Friday, November 11, 2022

Sexton Blake: Dark Mambo - W. Howard Baker

The only Sexton Blake stories I’ve read have been from the early 20th Century when he’s a Sherlock Holmes-like “consulting detective”. But later in the character’s career, he’s more of a regular private eye type. I recently read my first Blake novel from that era, DARK MAMBO by W. Howard Baker, published in July 1956 as Sexton Blake Library, Series 4, Number 361 . I read it on the Comic Book Plus website, which has more than 250 Sexton Blake novels and stories scanned, ranging from 1919 to 1958.

This one opens on a rainy Sunday afternoon in London. Blake is in his office alone, wrapping up a report on a case, when the telephone rings. It's a potential client wanting Blake to come see him at once. He doesn’t explain what it’s about, but Blake is intrigued by the man’s seeming sense of desperation and agrees to pay him a visit.

When he gets there, he finds that the caller is a wealthy man whose mistress, a beautiful blond nightclub singer, is lying on a rug in his study with her throat cut. She’s been blackmailing him, so he knows he’ll be the prime suspect in her murder. He hires Blake to find the real killer. Before long, another woman is killed the same way.

Aided in his investigation by his beautiful blond secretary Paula Dane (there are several beautiful blondes in this book) and following a trail that leads to Madrid, Blake uncovers connections between the victims and a couple of shady nightclub owners, a handsome young bullfighter, and the beautiful widow of a high-ranking Nazi officer. Unraveling the whole thing puts both Blake and Paula in danger.

As I was reading this, something about it struck me as familiar. I knew that I hadn’t read it before, but eventually I realized that it reminded me of the sort of Mike Shayne story that showed up a lot in MIKE SHAYNE MYSTERY MAGAZINE. Move the opening scene from London to Miami and it would work just fine. There’s even an antagonistic cop and a friendly cop, like Peter Painter and Will Gentry in the Shayne stories. Blake gets knocked out and taken for a ride by the bad guys, and that’s certainly a scene I’ve read (and written) before. Paula Dane even serves as a Lucy Hamilton sort of character.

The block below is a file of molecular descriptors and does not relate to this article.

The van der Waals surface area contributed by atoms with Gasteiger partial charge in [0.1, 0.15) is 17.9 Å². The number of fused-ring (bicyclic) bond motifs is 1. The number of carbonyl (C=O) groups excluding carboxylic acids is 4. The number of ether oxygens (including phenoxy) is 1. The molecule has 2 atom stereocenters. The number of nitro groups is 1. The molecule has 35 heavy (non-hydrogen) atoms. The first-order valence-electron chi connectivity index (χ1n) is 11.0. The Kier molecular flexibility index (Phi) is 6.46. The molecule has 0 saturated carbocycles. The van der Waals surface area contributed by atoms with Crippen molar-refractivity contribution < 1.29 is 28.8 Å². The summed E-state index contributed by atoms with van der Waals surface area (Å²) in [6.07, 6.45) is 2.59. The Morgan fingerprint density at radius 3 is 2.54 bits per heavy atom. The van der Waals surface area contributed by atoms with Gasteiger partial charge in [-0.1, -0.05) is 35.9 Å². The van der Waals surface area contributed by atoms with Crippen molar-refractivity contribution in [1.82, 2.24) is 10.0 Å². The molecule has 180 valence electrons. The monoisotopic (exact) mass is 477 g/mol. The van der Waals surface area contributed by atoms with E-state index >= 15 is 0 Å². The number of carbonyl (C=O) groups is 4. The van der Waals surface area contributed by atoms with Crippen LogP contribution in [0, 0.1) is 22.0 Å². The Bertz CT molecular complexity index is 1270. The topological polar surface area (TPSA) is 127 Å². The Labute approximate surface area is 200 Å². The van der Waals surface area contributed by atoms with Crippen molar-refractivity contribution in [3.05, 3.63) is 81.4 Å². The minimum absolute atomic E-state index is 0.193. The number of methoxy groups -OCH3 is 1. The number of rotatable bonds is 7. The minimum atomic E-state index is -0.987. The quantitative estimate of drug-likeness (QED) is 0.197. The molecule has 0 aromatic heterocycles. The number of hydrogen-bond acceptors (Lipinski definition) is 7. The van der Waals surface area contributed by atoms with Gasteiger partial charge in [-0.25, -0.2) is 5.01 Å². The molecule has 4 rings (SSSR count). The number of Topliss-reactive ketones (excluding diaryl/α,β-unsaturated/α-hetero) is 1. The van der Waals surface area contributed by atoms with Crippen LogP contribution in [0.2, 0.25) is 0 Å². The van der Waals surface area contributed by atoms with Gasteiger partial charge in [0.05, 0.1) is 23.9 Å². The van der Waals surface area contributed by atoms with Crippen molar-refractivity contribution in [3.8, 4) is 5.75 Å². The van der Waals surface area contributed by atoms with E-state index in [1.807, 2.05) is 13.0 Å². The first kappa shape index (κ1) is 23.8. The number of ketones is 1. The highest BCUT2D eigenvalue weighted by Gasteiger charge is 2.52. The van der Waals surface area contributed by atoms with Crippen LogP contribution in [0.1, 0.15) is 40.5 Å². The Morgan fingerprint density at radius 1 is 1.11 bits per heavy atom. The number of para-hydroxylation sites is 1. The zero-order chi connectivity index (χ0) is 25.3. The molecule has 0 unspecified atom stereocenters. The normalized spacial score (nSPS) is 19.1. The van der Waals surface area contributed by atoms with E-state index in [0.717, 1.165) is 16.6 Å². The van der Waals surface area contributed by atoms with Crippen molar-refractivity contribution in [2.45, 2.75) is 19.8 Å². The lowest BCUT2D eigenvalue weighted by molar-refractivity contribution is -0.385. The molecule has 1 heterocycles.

I’m not saying there’s any connection between Blake and Shayne. Not at all. It’s more a matter of just remarking on the similarities that crop up in the genre. And for all I know, W. Howard Baker may well have read some of the original Mike Shayne novels. Baker was a prolific British paperbacker who’s probably best known in the United States for writing some of the tie-in novels based on the Patrick McGoohan TV series SECRET AGENT. Macfadden-Bartell published several of them in paperback in the U.S. His prose in DARK MAMBO is functional, pretty meat-and-potatoes most of the time, but you can tell that he’s at least attempting to be more poetic in a noirish way now and then. He does a decent job of it, too.

I enjoyed DARK MAMBO quite a bit. I plan to read more of those Sexton Blake, Private Eye yarns. Short, fast-moving, and fun really fits the bill of what I’m looking for most of the time these days.


Chap O'Keefe said...

An enticing review, James. I don't think I've re-read this one since its first appearance, but will go through my boxes to sort out a copy. Sexton Blake, along with other fictional detectives like the Saint, the Toff, Mike Shayne etc., played an influential part in my boyhood and youth. I began reading the Sexton Blake Library in the early 1950s. And in 1961, on leaving school at age 18, I was fortunate enough to be offered the position as Bill (W. Howard) Baker's editorial assistant for the SBL at Fleetway, a role being vacated by then emerging fantasy giant Michael Moorcock. Working for Baker was an illuminating introduction to the intricacies and secrets of the genre fiction business! I see you are a member of the Facebook Sexton Blake Society where I also occasionally leave the odd comment and post.

Chap O'Keefe said...

In 1956 I would have been 13 years old, James. It was then, of course, only just possible to be accepted at 18 for a responsible position in a major publishing firm. Even those at the company management level were apparently unaware of how much opportunity and leeway a junior could be given by his seniors (or how happy a senior might be to offload the chores on to young shoulders). I think I had been offered my big chance on the strength of well-received articles and reviews in a fanzine and letters to editor Bill Baker, who had previously invited me as an awestruck schoolboy to the Farringdon Street offices to meet him. The dream first job did turn out to have its downside. Pay was on a trade-union negotiated pay scale which would have had me receiving less than a senior's wages for five years. But Fleetway was also failing to take an obvious step to update the Sexton Blake Library from its unattractive small-print, 64-page digest-style format into conventional paperback. When the company announced cancellation of the long-running series in late 1962 I was more than ready to move on to a competing and much smaller backstreet publisher. At Micron Publications I wrote scripts, was made responsible for editing a chain of comic books -- mainly western and war -- and was appropriately paid for procuring the material (scripts and artwork) for twelve titles per month. Astonishingly now, I was also able to find time to propose, design, and launch the EDGAR WALLACE MYSTERY MAGAZINE, which provided a new market for some favorite Sexton Blake and other crime writers. It seemed the day of the "boy editor" had arrived!